Here is the first 2013 blog post from Woody Bendle. It's a fun personal, yet still very economically sound blog post that's worth its salt when it comes to . . . creative innovation with salt! Here's Woody:
Think You've Got Creative Challenges?
Ideas for new articles on creative innovation sometimes come at the strangest times and in the oddest ways.
As I was mixing up a batch of chocolate chip oatmeal cookies for the holidays, I went into the pantry to get the various ingredients and did a double take as I grabbed for the salt. I had to choose from four different types of salt. I mean come on. . . do we really have four different types of salt in this house? Salt is salt . . . right? Well, yes . . . and no.
We have the standard Morton’s salt (95¢) and then we had the Morton’s light salt ($2.39) and then we had the Morton’s coarse sea salt ($2.50) and then we had this special rock salt that you grind in a “salt mill.” Yep... a salt mill (priceless).
As someone who is nearly always thinking about creative innovation, I had to chuckle. Just look at all of these different salts. They’ve literally innovated SALT! Of all things . . . SALT! Good old NaCl!
Not as amused as I was?
OK, I have to let you in on this inside joke. I’m also an economist; and table salt is often used as a classic example of a commodity that has nearly perfectly elastic demand. That means there isn’t much you can do through pricing and promotion to change the amount of ordinary table salt purchased by consumers. Think about it this way; if your neighborhood grocery store ran a 1¢ special on salt tomorrow, would you rush out and fill up a grocery cart with it? No? Why not? It’s nearly free! Who wouldn’t want tons of nearly free table salt?
Thing is, one can only use so much salt, and there in lies the rub (pun intended). The demand for your ordinary, run of the mill, table salt is pretty stable and fairly finite.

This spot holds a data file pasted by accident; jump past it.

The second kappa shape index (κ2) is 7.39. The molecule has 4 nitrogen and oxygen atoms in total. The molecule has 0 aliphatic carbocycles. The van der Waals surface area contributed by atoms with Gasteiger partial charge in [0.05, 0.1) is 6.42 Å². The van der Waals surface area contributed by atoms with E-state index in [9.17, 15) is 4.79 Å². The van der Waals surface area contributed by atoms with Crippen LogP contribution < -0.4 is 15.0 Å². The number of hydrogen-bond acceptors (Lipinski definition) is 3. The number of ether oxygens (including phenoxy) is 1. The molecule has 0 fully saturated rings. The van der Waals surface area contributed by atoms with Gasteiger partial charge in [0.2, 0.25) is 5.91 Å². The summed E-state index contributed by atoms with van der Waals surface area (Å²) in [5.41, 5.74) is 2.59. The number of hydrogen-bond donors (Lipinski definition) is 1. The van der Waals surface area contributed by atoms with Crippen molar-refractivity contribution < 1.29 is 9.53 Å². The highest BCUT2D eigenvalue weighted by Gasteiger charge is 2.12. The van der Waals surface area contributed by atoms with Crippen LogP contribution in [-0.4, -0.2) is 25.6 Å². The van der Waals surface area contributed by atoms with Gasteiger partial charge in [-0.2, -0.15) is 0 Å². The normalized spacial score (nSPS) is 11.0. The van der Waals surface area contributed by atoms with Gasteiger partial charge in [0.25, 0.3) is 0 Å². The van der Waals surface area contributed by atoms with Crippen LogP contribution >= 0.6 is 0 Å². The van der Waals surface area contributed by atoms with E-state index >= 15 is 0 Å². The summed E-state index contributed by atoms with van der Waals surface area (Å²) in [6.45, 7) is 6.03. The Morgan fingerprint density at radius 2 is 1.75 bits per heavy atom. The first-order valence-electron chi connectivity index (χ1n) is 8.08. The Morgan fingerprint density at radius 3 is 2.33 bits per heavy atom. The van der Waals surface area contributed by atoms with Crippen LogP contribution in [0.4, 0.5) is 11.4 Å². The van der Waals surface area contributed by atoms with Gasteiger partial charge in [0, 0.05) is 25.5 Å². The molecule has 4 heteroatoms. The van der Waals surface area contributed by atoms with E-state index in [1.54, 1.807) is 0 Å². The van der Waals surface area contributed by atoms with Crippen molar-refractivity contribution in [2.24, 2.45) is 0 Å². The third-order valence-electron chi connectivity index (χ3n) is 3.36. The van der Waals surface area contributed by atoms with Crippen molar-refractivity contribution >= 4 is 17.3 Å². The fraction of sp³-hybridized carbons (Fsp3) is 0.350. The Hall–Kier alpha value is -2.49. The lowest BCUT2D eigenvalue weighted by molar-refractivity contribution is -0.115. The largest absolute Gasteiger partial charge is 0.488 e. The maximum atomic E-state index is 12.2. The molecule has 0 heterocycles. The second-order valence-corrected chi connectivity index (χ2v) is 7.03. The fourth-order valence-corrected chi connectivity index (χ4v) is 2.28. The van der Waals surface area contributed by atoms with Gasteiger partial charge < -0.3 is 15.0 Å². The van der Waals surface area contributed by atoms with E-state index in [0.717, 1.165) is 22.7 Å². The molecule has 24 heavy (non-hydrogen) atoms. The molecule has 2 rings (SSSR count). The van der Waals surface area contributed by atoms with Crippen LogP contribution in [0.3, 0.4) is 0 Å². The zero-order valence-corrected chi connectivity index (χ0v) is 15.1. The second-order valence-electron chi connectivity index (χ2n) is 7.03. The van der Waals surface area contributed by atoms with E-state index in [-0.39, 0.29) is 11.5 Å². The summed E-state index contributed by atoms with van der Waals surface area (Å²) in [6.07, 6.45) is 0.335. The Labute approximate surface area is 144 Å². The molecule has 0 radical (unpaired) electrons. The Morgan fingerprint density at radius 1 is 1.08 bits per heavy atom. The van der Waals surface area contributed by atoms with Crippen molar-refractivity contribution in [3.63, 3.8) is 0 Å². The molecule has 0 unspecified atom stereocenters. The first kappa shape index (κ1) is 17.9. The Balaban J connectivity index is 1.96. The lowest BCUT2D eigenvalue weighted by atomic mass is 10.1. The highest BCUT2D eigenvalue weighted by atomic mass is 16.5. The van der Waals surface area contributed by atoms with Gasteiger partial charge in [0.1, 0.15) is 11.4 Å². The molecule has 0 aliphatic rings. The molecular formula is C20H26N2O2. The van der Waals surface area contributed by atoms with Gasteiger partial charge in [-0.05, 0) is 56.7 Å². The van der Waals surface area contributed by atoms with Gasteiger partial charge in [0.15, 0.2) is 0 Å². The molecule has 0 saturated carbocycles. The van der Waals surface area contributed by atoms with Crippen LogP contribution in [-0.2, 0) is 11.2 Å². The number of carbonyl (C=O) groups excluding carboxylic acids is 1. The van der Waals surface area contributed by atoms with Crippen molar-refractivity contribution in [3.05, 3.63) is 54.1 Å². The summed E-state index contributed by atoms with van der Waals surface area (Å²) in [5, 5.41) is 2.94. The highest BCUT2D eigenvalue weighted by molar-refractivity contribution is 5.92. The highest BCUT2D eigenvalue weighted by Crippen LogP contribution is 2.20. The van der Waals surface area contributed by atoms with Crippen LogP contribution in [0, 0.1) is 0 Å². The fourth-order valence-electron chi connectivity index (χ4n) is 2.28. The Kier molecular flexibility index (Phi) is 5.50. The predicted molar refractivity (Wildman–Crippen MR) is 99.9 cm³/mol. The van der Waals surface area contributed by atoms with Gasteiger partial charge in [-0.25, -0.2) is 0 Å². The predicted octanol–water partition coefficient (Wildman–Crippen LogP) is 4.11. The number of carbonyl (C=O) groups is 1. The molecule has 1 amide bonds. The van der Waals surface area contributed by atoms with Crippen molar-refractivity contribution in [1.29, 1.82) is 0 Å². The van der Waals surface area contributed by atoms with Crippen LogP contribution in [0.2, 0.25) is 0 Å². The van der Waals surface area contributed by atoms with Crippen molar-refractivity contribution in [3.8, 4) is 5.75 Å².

So, if you find yourself in this type of a situation – meaning you are finding it increasingly difficult to affect demand through pricing and promotions – what can you do through creative innovation to grow your business?
Let me provide you with the perspective of another economist:
“The fundamental impulse that sets and keeps the capitalist engine in motion comes from the new consumers' goods, the new methods of production or transportation, the new markets, the new forms of industrial organization that capitalist enterprise creates.” - Joseph A. Schumpeter
In economics, what Schumpeter is talking about is considered non-price determinants of demand. The rest of the world calls this innovation – (which sounds a whole lot better than "non-price demand determinants").
Let’s Try Creative Innovation with Salt!
Let’s assume that your business is actually making and selling salt. What the heck can you do to innovate salt? It’s just salt! Right?
For starters, let’s step back and think about what it is that we as an organization do, and what we might be able to innovate.
Innovation isn’t just about making a new product; far from it. In fact, an innovation will have a greater chance of succeeding if you adopt a broader notion of what can be innovated. Aside from innovating the product (i.e., lower sodium, coarse sea salt, etc.), we might be able develop a creative innovation on:
- Some of our core manufacturing processes.
- Our packaging or salt storage / delivery devices.
- A new mutually beneficial alliance with Oscar Mayer (new apple wood smoked bacon flavored salt).
- Our business model (i.e., online subscription to our gourmet salt connoisseur’s club – a new artisanal salt each month from some exotic locale on our planet – or maybe even other planets!)
The point being that when you find growth has stalled, perhaps as a result of your market maturing, you have to do something very different in order to create growth. You have to innovate. And, this something different doesn’t always have to be all about the product itself.
Look, if they can successfully come up with a creative innovation for salt, what’s your excuse!?
Get innovating! - Woody Bendle
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